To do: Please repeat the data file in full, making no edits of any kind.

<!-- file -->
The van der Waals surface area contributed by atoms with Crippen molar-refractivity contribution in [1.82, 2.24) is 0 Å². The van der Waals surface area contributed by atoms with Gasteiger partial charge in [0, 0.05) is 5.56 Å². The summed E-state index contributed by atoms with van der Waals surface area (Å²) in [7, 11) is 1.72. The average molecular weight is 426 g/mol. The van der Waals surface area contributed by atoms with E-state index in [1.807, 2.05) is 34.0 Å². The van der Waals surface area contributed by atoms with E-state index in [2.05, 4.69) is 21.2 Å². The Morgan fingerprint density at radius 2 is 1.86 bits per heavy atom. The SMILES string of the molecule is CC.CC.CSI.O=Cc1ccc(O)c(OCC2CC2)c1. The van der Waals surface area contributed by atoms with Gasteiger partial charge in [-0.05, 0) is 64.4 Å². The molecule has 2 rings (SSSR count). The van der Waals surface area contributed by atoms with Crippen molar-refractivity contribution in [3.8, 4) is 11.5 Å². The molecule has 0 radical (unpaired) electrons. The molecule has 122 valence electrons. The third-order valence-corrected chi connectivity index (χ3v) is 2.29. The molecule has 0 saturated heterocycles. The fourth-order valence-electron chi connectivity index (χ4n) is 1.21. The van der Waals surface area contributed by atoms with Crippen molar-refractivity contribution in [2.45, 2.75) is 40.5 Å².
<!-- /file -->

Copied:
The van der Waals surface area contributed by atoms with Crippen molar-refractivity contribution in [1.82, 2.24) is 0 Å². The van der Waals surface area contributed by atoms with Gasteiger partial charge in [0, 0.05) is 5.56 Å². The summed E-state index contributed by atoms with van der Waals surface area (Å²) in [7, 11) is 1.72. The average molecular weight is 426 g/mol. The van der Waals surface area contributed by atoms with E-state index in [1.807, 2.05) is 34.0 Å². The van der Waals surface area contributed by atoms with E-state index in [2.05, 4.69) is 21.2 Å². The Morgan fingerprint density at radius 2 is 1.86 bits per heavy atom. The SMILES string of the molecule is CC.CC.CSI.O=Cc1ccc(O)c(OCC2CC2)c1. The van der Waals surface area contributed by atoms with Gasteiger partial charge in [-0.05, 0) is 64.4 Å². The molecule has 2 rings (SSSR count). The van der Waals surface area contributed by atoms with Crippen molar-refractivity contribution in [3.8, 4) is 11.5 Å². The molecule has 0 radical (unpaired) electrons. The molecule has 122 valence electrons. The third-order valence-corrected chi connectivity index (χ3v) is 2.29. The molecule has 0 saturated heterocycles. The fourth-order valence-electron chi connectivity index (χ4n) is 1.21. The van der Waals surface area contributed by atoms with Crippen molar-refractivity contribution in [2.45, 2.75) is 40.5 Å².